When Dr. Govindappa Venkataswamy, the eldest son of a farmer in a village near Madurai in Southern India, graduated in medicine in 1944 the World War II broke out and fired by patriotism he joined the Indian army and went to the war front. But he had to come back in three years, after developing severe rheumatoid arthritis. He was bedridden in a Madras Hospital for over a year. With acute stage of arthritis, he could not stand on his feet nor could hold a pen to write. But he was determined to carry on with his life with a positive attitude. For his post graduation he decided to take ophthalmology and learnt to do all the eye surgery with his crippled fingers. Soon he conquered his disability and used to do 100 eye operations in eye camps.( free camps held in rural area to promote eye care among he masses.) When such determination is channalised to charity work, it can do wonders, which is what is happening at Madurai, a city in Southern India.

Aravind Eye Hospitals & Post Graduate Institute of Ophthalmology, Madurai, a 1,16,000 sq.ft, 925 bed eye hospital cum institute with a patient flow of about 2000 everyday, renders subsidized eye care to 60% of its patients. As its founder –chairman, Dr. Venkataswamy is a household name in the southern districts of Tamil Nadu.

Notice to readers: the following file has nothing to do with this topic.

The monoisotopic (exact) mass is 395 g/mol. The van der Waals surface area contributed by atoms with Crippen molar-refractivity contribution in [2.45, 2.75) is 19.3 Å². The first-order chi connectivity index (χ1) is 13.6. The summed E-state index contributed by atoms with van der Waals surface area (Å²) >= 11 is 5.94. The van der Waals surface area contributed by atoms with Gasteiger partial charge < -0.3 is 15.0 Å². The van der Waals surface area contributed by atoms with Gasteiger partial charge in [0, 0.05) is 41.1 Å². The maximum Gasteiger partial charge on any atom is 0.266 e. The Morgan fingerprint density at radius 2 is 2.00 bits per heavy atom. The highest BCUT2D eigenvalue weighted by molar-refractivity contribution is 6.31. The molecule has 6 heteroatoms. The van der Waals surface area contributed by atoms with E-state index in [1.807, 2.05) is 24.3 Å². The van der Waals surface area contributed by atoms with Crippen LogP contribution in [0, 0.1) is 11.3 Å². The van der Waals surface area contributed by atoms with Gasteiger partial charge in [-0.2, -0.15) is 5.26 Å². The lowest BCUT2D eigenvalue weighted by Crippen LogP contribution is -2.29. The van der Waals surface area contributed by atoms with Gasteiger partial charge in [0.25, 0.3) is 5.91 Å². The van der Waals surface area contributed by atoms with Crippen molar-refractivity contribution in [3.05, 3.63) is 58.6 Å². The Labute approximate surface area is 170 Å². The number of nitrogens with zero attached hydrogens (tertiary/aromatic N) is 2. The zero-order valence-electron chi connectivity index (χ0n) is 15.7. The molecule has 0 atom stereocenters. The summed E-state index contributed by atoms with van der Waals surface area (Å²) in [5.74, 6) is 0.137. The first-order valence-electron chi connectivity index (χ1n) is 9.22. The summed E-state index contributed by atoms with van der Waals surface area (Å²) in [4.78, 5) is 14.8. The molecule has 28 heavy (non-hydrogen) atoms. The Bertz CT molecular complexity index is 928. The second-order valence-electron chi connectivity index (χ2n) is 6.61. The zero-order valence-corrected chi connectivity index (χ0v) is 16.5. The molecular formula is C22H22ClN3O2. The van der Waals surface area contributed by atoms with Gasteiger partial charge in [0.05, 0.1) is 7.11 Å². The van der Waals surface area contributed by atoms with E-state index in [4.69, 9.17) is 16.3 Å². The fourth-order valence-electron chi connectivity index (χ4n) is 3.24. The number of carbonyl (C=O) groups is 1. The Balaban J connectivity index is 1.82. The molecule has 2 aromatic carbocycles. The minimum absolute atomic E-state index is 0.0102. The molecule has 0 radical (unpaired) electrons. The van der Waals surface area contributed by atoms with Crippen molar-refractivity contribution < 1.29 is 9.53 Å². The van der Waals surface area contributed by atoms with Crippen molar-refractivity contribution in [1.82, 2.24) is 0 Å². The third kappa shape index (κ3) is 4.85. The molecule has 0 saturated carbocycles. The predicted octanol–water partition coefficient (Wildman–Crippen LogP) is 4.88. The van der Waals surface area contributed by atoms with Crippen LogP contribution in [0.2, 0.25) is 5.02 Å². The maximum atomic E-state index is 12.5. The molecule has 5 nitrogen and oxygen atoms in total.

Honored by the Government of India with, “PadmaShree”, one of the prestigious awards of the country, and “Helen Keller International Award” by the UN for his pioneering work in fighting Cataract Blindness, Dr. Venkataswamy, 82, is continuing his work with the same zeal he began with. He is keen to keep up with the fast changing world. So much so, after a morning meditation he is at his office sharp by 8 a.m. everyday. And his first job is to log onto the Internet and find out the latest update on eye care worldwide. He not only updates himself but passes on the information to his team with his own ideas to to be implemented in the hospital. “ First thing all of us get to see on our tables are these little missives from the Chief…” remarks Dr. P. Namperumalswamy, Director of the Hospitals.